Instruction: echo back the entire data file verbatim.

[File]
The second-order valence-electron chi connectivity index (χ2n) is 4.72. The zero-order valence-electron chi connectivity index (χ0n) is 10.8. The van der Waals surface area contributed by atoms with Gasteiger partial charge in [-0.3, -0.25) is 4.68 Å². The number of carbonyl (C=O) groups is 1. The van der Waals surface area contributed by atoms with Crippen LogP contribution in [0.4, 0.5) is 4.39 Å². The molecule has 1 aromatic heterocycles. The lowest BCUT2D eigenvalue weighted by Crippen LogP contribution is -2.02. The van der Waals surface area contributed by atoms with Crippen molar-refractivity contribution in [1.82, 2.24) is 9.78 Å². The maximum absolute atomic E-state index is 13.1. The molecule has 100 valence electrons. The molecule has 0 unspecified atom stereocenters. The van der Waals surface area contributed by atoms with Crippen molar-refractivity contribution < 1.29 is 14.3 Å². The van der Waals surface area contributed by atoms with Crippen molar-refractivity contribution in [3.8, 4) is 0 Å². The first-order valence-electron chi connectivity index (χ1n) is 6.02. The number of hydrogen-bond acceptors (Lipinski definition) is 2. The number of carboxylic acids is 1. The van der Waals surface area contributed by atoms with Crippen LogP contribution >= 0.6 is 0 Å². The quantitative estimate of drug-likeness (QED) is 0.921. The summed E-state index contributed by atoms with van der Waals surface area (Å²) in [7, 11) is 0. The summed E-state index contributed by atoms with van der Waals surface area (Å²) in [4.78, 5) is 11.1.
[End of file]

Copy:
The second-order valence-electron chi connectivity index (χ2n) is 4.72. The zero-order valence-electron chi connectivity index (χ0n) is 10.8. The van der Waals surface area contributed by atoms with Gasteiger partial charge in [-0.3, -0.25) is 4.68 Å². The number of carbonyl (C=O) groups is 1. The van der Waals surface area contributed by atoms with Crippen LogP contribution in [0.4, 0.5) is 4.39 Å². The molecule has 1 aromatic heterocycles. The lowest BCUT2D eigenvalue weighted by Crippen LogP contribution is -2.02. The van der Waals surface area contributed by atoms with Crippen molar-refractivity contribution in [1.82, 2.24) is 9.78 Å². The maximum absolute atomic E-state index is 13.1. The molecule has 100 valence electrons. The molecule has 0 unspecified atom stereocenters. The van der Waals surface area contributed by atoms with Crippen molar-refractivity contribution < 1.29 is 14.3 Å². The van der Waals surface area contributed by atoms with Crippen molar-refractivity contribution in [3.8, 4) is 0 Å². The first-order valence-electron chi connectivity index (χ1n) is 6.02. The number of hydrogen-bond acceptors (Lipinski definition) is 2. The number of carboxylic acids is 1. The van der Waals surface area contributed by atoms with Crippen LogP contribution >= 0.6 is 0 Å². The quantitative estimate of drug-likeness (QED) is 0.921. The summed E-state index contributed by atoms with van der Waals surface area (Å²) in [7, 11) is 0. The summed E-state index contributed by atoms with van der Waals surface area (Å²) in [4.78, 5) is 11.1.